Upon Atlanta-Fulton Co. Superior Court Judge Jerry Baxter applying sentences to the educators-defendants—the harshest being 20 years, to serve seven, in some instances—he emphatically decried several times in his sixth floor courtroom, "this is not a victimless crime," while admonishing defendants of "not accepting responsibility" of the crimes for which they were found guilty of, after six days of jury deliberation, on April 1. Eight of the ten defendants were given prison time, with the most being applied to executive level defendants of the Atlanta Public Schools (APS) who served as cabinet members to the recently retired Superintendent Beverly Hall, Ph.D. (However, as Dr. Hall was being treated for breast cancer since last summer and appeared only twice for court hearings, she died of complications from cancer last month, on March 2.) During sentencing proceedings that ultimately enveloped two days, Judge Baxter and defense attorneys, on occasion, debated back-and-forth on statements made previously by the 40-year jurist-judge, thereby, instigating high drama, in which discussions of first offender status and other legal issues took place. At one point, on April 13, Baxter warned a defense attorney, "I will put you in jail if you continue to yell at me." Attorneys were visibly agitated with Baxter as they came to believe he was being an "Indian giver" and going back on his word of first offender status, in particular, along with applying bond for defendants, as well as other imprimaturs and conditions that could be reserved for their respective defendants. While punishment recommendations for their clients were entered, Judge Baxter rendered the harshest sentences to Hall's executive team—Sharon Davis-Williams, Tamara Cotman and Michael Pitts—who each received sentences of 20 years, to serve seven behind bars, with the remainder on probation after exiting jail, along with fines for each of $5,000 and 2,000 hours of community service. Other educators and administrators received lighter sentences: former principal Dana Evans received five years in prison, to serve one year; teacher Angela Williamson, received five years, to serve years, as the judge exclaimed, "the evidence was overwhelming that (she) cheated"; teacher Tabeeka Jordan received five years, to serve two years, along with a $5,000 fine and 1,000 hours of community service, with Judge Baxter indicating that he "will consider" applying her first offender status; assistant principal Diane Buckner-Webb received five years, with one year to serve, as well as a $2,000 fine and 1,000 hours of community service; and teacher Theresia Copeland received five years, with one year to serve, and will receive first offender status, along with a $1,000 fine and 1,000 hours of community service to complete. (First offender status towards a defendant allows the convicted to have an expunged record upon completion of all mandates of punishment.) Furthermore, defendants Don Bullock and Pamela Cleveland, at the 13th hour at the county jail and in the courthouse, opted to accept District Attorney Paul Howard's plea deal of five years probation, along with offering an apology in court to the students and the community of wrongdoing. Both Bullock and Cleveland rendered their apologies in court. With Ms. Cleveland, however, she is to also receive one year of home confinement during her probation period, and both were applied a $1,000 fine plus 1,000 hours of community service to perform.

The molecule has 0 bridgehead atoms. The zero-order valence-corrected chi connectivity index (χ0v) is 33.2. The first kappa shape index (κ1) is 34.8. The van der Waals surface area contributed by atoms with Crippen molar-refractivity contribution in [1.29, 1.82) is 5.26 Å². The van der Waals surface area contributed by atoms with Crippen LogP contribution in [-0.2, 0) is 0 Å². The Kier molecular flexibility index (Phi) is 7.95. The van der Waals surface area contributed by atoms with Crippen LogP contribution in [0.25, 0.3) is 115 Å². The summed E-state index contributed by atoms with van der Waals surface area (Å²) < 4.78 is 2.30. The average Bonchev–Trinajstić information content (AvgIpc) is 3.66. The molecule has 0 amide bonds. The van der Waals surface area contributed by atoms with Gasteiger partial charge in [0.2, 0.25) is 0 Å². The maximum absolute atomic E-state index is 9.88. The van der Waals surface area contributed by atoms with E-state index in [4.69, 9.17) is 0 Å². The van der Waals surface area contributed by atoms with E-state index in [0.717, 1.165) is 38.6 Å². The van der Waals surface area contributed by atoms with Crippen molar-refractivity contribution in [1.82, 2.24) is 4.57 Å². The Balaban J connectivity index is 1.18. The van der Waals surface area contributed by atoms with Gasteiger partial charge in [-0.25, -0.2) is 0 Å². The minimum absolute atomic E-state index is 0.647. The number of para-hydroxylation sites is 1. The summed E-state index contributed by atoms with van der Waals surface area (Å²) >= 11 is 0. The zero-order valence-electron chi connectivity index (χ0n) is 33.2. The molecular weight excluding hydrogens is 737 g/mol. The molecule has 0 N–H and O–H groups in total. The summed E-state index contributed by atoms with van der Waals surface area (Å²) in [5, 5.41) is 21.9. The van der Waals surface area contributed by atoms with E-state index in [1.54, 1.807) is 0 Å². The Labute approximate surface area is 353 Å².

Upon the convicted being sentenced last week in a packed courtroom of spectators, litigators and others, they will now have 30 days to appeal their convictions, by May 15, according to Judge Baxter, except for Bullock, Cleveland and the others who accepted plea bargains last year upon indictment, and were allowed to go home, on April 14, via appeals bond applications grant by Baxter. Upon being found guilty of the RICO felonies two weeks ago, on April 1, the defendants were immediately handcuffed and transported to the Fulton Co. jail on Rice St., NW, as convicted felons. Additionally, in what was a "very last attempt for (educators) to not go to jail," as D.A. Paul Howard said while speaking exclusively to The Inquirer, on Monday morning, April 13, prior to sentencing, a "final attempt" for plea deals was offered on Sunday, April 12, at the county jail, but defendants chose not to accept his offering. (However, the next day, on Monday the 13th, Bullock and Ms. Cleveland accepted the plea bargain of probation, the fine and community service.) Also D.A. Howard indicated during the exclusive telephone interview that the plea bargaining included defendants forfeiting their right to appeal their conviction, as well as the formal apologies. "They have had numerous chances to accept responsibility for their actions, yet, I wanted to give them one last opportunity to accept responsibility of their actions that basically harmed the children," Howard exclaimed to this reporter, the morning of April 13. On several occasions during the sentencing phase, Judge Baxter emphasized, "we wouldn't be here now if (the educators and administrators) had just accepted their responsibility." Late last year, other APS educators-defendants indicted for RICO, false statements and other felonies accepted D.A. Howard's plea deal and avoided further prosecution; however, during the two day sentencing procedure last week, emotions were in full swing between the judge and defense attorneys as, attorneys felt, prior assertions from Baxter were being taken off the table for respective clients. High drama permeated the courtroom proceedings as well with community leaders speaking out for leniency or no jail time for the educators. "I respectfully request that your punishment will be tempered with mercy," stated Thelma Wyatt Cummings-Moore, a retired Fulton Co. Superior Court judge who served until 2008. "I have admired and respected your thoughtful decisions over the years as a colleague, and now, I humbly request your compassion with punishing these defendants. Please remember that they can still contribute positively to society and towards educating the children." Another eloquent community member speaking for defendants' lenient punishment, along with various ministers and family and friends of the defendants, was former U.N. Ambassador to the U.S./former Atlanta Mayor Andrew Young, often invoking the wisdom of, and quotes by, the Rev. Dr. Martin Luther King, Jr., as well as he indicating how retired Superintendent Hall assisted with improving APS, overall, during her tenure. "The community at-large is better today because of her efforts to challenge what was broken in the school system ... and her seeking ways to improve the manner in which the children are taught." The sentencing is the culmination in which, the past three weeks, community leaders sought for lenient punishment for the educators found guilty earlier this month. One of those leaders included Bernice A. King, youngest offspring of Dr. King. "I believe that we have to find the balance between retribution and rehabilitation, which will create a more just and humane society. It would not lift humanity," she emphasized in a statement, "to have 11 educators subjected to an 'eye for an eye' sentence. Instead it is my hope that their sentences allow for (them) to be of benefit to society, while, at the same time, reconciling themselves with their offenses and enhancing their character."